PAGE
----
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Travel Blogs from Antwerp
... One swift and issue free crossing later we arrived in France where the weather had deteriorated further. Stopping in the petrol station inside the French Eurotunnel terminal to adhere our continental headlight adapters in a monsoon was not the envisaged beginning to our European roadtrip; perhaps when we saw the icy wind rip them from the front of the car as we left the petrol station forecourt was a portent for the coming weeks? Still, unperturbed we drove onwards (with our ...
... also a huge draft horse breed that neither of us recognized. They were beautiful.
The bus drove down rough, narrow roads, and we finally reached Bastogne. We were dropped off at the old train station, and kinda stuck for awhile. We found a map nearby, but it was mostly WWII stuff. We just wanted to find the hotel and sleep. Jennie spotted a tiny Best Western sign on a roof, and that was sure enough our hotel. We checked in, and immediately took a 2 hour nap.
... family! Nobody else in our family can do that. She was a very proud and not open person. She was always worried about what people would think about our family problems. The funny thing is when I was in Brazil in October I found out that the last months she changed completely! She was telling all her problems, including about my brother to our maid, the girl that did her nails, her hair dresser etc. It is very ironic! Her whole life suffering alone without even ...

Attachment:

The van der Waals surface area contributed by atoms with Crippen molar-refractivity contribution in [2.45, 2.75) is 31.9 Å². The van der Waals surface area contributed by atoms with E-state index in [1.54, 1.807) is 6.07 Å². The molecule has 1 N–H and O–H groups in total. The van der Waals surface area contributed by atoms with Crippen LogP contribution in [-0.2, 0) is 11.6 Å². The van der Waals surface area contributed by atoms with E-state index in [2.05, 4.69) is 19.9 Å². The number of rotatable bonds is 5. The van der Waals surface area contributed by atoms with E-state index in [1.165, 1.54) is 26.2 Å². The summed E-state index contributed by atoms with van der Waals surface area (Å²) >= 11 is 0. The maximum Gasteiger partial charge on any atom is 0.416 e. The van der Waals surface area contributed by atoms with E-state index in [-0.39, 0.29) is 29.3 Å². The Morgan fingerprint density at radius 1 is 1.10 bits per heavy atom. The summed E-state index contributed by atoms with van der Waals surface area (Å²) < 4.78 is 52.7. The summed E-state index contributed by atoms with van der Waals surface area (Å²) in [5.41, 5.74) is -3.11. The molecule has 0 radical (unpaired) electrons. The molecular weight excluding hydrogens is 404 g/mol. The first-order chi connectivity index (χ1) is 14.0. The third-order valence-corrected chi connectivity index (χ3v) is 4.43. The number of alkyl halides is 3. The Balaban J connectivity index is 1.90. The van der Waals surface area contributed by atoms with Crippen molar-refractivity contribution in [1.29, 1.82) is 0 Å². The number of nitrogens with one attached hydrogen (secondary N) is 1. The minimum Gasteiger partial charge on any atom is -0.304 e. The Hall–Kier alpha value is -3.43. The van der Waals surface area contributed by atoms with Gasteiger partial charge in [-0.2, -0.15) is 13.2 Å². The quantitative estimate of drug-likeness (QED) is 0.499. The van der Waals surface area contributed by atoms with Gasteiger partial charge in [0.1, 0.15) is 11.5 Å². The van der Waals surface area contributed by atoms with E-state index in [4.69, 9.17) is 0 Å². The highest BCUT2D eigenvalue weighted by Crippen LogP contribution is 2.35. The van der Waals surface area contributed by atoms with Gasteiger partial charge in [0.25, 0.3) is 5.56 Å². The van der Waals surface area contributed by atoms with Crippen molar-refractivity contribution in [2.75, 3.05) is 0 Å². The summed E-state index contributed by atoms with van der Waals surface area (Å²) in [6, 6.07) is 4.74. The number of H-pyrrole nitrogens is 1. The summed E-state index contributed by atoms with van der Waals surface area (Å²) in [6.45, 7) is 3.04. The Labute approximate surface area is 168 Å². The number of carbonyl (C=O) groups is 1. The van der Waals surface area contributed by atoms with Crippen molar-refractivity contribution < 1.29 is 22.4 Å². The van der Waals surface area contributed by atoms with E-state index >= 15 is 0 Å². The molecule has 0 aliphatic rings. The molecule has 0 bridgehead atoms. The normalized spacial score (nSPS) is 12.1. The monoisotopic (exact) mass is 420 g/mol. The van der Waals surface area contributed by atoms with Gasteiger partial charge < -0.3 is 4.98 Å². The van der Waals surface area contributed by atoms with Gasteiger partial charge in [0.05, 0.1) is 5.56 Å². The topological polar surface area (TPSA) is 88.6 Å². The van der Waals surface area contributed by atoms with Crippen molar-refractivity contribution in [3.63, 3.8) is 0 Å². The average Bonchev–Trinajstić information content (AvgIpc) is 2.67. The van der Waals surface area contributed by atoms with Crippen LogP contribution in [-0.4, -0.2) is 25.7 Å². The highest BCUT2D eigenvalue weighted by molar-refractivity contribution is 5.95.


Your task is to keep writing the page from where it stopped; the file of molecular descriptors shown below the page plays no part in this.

... 2%, OK with a slight bitter edge
Westmalle Trappist blond, ?%, very good with a slight sweetness
They like to brag about their beers and the variety. I'm not sure that I am a convert. Some have that young microbrewery taste which is fine on a hot summer day but otherwise tastes a little raw with the hops or malt leaving an aftertaste. I'll take Alexander Keith or Molson Canadian or Bravo. Canada leads the world in the important things.
... 8217;s research. Luckily we’re in Brussels now, so he is getting to do some initial research. Also, no matter what happens with our Luxembourgish paperwork, we’ll be coming to Belgium repeatedly so that Joe can continue his research. (Fortunately air travel within Europe is fairly reasonably priced.) Since this is the research for which he was awarded the Fulbright, that, at the moment, seems more important than the fact that we won’t be living in Luxembourg.